Group mobilizes for LGBTQ, diversity
Karen Finnegan stood first to address the Arlington school board on Nov. 8.
One agenda item concerned a donation of pocket-size U.S. Constitutions. It was the name of the donor — Moms for Liberty — that drew Finnegan and a group of supporters to the meeting on a Tuesday evening.
Founded in Brevard County, Florida, in 2020, Moms for Liberty has grown to include chapters across the country whose members have turned typically prosaic school board meetings in Dutchess and Putnam counties and other areas into battlegrounds over what they characterize as “parents’ rights.”
The group’s members, many of them outspoken against masking mandates and COVID-19 vaccines, have demanded districts remove books from their libraries, nearly all of which have Black and LGBTQ authors and characters. They also have falsely claimed that “critical race theory,” a framework for viewing racism in the U.S., is being taught in public schools, often conflating CRT with lessons about diversity and inclusion.
So Finnegan, a Fishkill resident who has a son and two stepchildren who identify as queer, and Laura Leigh Abby, who lives in East Fishkill and owns a Beacon fitness studio with her wife, grew alarmed in March when candidates endorsed by Moms for Liberty, one of whom included “Christ is King” on his campaign signs, ran for positions on the Wappingers Central School District board.
That same month, following a campaign by the Dutchess chapter of Moms for Liberty, the Wappingers board voted to remove Gender Queer: A Memoir, a 2019 graphic novel that includes sexual images, from the library at John Jay High School. (Faced with the same protests, the boards in two other districts — Carmel and Arlington — voted to keep the book available.)
“I was shocked to see Moms for Liberty up here,” said Finnegan. “We decided to mobilize the community.”
What began with Abby and Finnegan’s campaign to rally voters in the Wappingers district (which includes parts of Fishkill and East Fishkill) — including signs proclaiming “Teachers Shouldn’t Be Preachers” — is now, eight months later, an organization called Defense of Democracy.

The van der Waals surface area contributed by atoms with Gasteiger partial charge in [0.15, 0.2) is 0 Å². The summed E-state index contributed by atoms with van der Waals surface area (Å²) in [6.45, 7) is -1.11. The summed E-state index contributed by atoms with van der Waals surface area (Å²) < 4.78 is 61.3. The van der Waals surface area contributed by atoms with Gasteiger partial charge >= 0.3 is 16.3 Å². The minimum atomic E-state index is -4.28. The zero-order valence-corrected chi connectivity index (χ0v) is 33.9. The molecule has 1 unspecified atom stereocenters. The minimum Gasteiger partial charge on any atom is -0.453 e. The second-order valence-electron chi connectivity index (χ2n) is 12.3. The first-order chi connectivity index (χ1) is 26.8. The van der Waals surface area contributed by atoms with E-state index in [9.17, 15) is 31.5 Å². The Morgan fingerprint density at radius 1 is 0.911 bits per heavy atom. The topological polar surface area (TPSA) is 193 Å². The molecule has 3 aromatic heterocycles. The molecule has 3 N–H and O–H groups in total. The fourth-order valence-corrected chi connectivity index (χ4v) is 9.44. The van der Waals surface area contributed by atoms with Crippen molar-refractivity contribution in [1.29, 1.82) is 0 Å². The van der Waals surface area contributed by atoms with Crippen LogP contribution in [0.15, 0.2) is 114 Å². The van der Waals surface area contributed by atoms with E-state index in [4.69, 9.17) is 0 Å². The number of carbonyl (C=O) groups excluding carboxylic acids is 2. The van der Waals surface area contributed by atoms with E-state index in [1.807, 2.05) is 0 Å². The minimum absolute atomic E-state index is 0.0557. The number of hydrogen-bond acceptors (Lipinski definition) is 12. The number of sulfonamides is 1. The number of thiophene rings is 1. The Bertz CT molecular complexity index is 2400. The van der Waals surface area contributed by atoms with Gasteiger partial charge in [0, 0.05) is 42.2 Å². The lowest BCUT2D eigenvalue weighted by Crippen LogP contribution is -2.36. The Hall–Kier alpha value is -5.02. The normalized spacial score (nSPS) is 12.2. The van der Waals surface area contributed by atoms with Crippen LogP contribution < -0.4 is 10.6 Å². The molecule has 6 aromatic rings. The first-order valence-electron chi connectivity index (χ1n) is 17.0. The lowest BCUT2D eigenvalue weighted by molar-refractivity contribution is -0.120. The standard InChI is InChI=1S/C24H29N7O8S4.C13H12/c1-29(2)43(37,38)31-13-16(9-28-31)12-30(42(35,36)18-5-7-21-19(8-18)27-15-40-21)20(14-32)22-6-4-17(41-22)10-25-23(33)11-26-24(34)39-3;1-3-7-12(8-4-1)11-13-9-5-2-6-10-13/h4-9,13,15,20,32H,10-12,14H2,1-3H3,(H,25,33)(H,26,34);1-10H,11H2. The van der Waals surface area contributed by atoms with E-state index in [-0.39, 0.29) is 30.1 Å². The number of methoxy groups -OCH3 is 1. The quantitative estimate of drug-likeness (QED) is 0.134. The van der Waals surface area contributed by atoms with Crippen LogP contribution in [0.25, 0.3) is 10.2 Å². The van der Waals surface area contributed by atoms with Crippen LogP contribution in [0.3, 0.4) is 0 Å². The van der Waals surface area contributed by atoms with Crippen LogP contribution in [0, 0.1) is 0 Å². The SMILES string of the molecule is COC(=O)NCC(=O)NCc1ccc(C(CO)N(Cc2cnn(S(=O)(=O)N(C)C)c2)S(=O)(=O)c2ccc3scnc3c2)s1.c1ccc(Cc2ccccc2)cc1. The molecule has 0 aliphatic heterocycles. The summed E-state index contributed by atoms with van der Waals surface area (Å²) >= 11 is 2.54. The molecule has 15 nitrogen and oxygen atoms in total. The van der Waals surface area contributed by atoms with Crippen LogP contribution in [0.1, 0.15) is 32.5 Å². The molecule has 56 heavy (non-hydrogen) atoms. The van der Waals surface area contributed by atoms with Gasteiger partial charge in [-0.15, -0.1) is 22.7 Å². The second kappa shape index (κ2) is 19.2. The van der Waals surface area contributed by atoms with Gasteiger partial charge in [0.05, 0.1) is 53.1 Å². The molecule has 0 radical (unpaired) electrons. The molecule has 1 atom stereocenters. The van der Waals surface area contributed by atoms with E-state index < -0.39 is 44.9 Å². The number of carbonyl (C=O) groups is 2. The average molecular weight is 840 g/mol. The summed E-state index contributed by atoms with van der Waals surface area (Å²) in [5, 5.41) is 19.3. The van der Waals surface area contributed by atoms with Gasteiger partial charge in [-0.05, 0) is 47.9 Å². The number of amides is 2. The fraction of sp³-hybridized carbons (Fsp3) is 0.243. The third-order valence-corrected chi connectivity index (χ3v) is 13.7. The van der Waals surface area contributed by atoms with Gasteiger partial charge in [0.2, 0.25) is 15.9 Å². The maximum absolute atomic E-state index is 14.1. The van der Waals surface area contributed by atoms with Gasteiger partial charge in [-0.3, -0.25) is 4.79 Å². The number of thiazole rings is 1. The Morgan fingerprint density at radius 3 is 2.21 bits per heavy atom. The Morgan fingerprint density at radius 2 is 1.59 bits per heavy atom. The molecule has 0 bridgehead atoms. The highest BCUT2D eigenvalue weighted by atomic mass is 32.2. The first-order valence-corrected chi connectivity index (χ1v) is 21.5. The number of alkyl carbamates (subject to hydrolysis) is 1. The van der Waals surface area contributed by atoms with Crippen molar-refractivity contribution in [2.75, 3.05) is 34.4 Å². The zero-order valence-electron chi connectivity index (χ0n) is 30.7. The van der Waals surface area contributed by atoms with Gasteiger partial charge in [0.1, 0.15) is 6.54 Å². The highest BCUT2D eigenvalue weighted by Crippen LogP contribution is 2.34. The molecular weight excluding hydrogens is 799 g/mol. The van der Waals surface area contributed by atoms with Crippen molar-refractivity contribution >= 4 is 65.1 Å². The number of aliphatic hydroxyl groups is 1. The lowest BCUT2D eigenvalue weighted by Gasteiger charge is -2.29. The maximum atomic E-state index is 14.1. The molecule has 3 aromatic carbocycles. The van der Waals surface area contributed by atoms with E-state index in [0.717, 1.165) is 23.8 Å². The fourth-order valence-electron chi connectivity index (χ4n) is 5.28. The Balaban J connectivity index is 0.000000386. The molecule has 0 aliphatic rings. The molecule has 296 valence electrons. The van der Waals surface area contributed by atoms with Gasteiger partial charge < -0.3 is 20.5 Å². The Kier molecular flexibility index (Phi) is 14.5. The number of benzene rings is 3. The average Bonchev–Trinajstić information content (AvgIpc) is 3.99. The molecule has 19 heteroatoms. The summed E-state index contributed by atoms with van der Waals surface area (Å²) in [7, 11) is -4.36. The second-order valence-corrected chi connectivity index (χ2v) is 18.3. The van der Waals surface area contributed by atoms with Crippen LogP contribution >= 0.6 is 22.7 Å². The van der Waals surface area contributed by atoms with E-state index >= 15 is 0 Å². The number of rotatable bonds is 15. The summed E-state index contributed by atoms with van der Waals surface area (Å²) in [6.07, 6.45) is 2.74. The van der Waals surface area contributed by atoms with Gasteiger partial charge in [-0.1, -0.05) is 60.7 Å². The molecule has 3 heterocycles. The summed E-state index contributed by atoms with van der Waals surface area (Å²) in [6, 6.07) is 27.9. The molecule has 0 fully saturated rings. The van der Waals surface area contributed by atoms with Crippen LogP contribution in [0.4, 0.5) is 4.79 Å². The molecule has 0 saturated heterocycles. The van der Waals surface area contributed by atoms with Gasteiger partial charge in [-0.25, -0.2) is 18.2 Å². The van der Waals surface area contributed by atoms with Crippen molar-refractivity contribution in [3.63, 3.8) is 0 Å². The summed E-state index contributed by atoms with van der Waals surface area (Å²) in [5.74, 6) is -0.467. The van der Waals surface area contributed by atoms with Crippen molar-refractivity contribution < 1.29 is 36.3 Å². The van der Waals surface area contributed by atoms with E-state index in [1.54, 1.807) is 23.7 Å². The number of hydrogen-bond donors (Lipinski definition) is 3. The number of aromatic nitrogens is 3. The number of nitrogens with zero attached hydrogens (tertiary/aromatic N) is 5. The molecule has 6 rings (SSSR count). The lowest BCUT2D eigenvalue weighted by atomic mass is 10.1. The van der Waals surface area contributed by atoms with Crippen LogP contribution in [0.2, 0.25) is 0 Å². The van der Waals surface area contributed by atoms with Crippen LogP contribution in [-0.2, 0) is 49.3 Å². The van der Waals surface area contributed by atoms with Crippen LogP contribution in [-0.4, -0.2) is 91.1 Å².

Wearing matching T-shirts imprinted with the organization’s name, members have become the anti-Moms for Liberty, showing up at board meetings to advocate cultural, gender, racial and religious inclusion.
Defense of Democracy has grown to include 150 volunteers in the Hudson Valley — both Democrats and Republicans, Finnegan said. In addition, it has inspired the creation of chapters in eight other states. “It’s been nonstop, but we have put together a really effective plan for fighting Christian nationalists,” she said.
Moms for Liberty, which says it is “fighting for the survival of America,” has chapters in Dutchess and Putnam counties with private Facebook groups that have 75 and 514 members.
Sarah Hanganu, the chair of the Dutchess County chapter, said that the organization welcomes everyone, “regardless of race, religion, sex, orientation, age, disability, political affiliation, thought or any other characteristic.”
“We are united in our love for our children, our communities and our desire for a better future,” she said by email on Wednesday (Nov. 30). “We believe the best way to achieve this objective is to encourage parents and community members to educate themselves on issues that are important to them and engage all levels of government to advocate for their ideas.”